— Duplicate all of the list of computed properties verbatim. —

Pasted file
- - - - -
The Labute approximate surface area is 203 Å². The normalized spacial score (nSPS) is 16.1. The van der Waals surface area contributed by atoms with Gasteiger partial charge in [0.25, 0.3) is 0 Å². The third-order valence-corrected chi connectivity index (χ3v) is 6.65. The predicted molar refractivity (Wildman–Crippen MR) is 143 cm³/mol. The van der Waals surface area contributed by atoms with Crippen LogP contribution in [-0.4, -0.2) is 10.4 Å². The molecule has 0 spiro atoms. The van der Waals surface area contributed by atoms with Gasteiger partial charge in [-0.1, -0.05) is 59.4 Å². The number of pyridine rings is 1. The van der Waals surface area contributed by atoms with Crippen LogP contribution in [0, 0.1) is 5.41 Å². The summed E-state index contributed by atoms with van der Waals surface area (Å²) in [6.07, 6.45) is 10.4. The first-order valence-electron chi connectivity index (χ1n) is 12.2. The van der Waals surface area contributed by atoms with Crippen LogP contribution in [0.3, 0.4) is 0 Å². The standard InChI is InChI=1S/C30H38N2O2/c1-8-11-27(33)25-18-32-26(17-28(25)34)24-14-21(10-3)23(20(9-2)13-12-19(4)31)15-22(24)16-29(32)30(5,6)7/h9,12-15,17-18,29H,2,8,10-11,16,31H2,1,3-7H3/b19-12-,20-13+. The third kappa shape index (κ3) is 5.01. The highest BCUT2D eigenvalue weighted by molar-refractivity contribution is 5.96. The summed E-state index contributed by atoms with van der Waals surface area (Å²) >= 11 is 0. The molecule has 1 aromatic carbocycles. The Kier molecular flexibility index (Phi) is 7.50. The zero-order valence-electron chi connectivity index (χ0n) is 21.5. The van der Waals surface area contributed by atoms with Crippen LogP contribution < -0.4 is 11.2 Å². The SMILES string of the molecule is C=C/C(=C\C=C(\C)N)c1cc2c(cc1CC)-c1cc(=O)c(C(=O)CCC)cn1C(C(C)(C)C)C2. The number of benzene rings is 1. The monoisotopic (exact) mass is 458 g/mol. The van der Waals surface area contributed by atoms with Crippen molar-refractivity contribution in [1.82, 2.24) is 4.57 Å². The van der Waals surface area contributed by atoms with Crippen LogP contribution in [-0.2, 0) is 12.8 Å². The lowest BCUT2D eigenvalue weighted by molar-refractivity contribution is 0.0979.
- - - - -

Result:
The Labute approximate surface area is 203 Å². The normalized spacial score (nSPS) is 16.1. The van der Waals surface area contributed by atoms with Gasteiger partial charge in [0.25, 0.3) is 0 Å². The third-order valence-corrected chi connectivity index (χ3v) is 6.65. The predicted molar refractivity (Wildman–Crippen MR) is 143 cm³/mol. The van der Waals surface area contributed by atoms with Crippen LogP contribution in [-0.4, -0.2) is 10.4 Å². The molecule has 0 spiro atoms. The van der Waals surface area contributed by atoms with Gasteiger partial charge in [-0.1, -0.05) is 59.4 Å². The number of pyridine rings is 1. The van der Waals surface area contributed by atoms with Crippen LogP contribution in [0, 0.1) is 5.41 Å². The summed E-state index contributed by atoms with van der Waals surface area (Å²) in [6.07, 6.45) is 10.4. The first-order valence-electron chi connectivity index (χ1n) is 12.2. The van der Waals surface area contributed by atoms with Crippen LogP contribution in [0.3, 0.4) is 0 Å². The standard InChI is InChI=1S/C30H38N2O2/c1-8-11-27(33)25-18-32-26(17-28(25)34)24-14-21(10-3)23(20(9-2)13-12-19(4)31)15-22(24)16-29(32)30(5,6)7/h9,12-15,17-18,29H,2,8,10-11,16,31H2,1,3-7H3/b19-12-,20-13+. The third kappa shape index (κ3) is 5.01. The highest BCUT2D eigenvalue weighted by molar-refractivity contribution is 5.96. The summed E-state index contributed by atoms with van der Waals surface area (Å²) >= 11 is 0. The molecule has 1 aromatic carbocycles. The Kier molecular flexibility index (Phi) is 7.50. The zero-order valence-electron chi connectivity index (χ0n) is 21.5. The van der Waals surface area contributed by atoms with Crippen LogP contribution < -0.4 is 11.2 Å². The SMILES string of the molecule is C=C/C(=C\C=C(\C)N)c1cc2c(cc1CC)-c1cc(=O)c(C(=O)CCC)cn1C(C(C)(C)C)C2. The number of benzene rings is 1. The monoisotopic (exact) mass is 458 g/mol. The van der Waals surface area contributed by atoms with Crippen molar-refractivity contribution in [1.82, 2.24) is 4.57 Å². The van der Waals surface area contributed by atoms with Crippen LogP contribution in [-0.2, 0) is 12.8 Å². The lowest BCUT2D eigenvalue weighted by molar-refractivity contribution is 0.0979.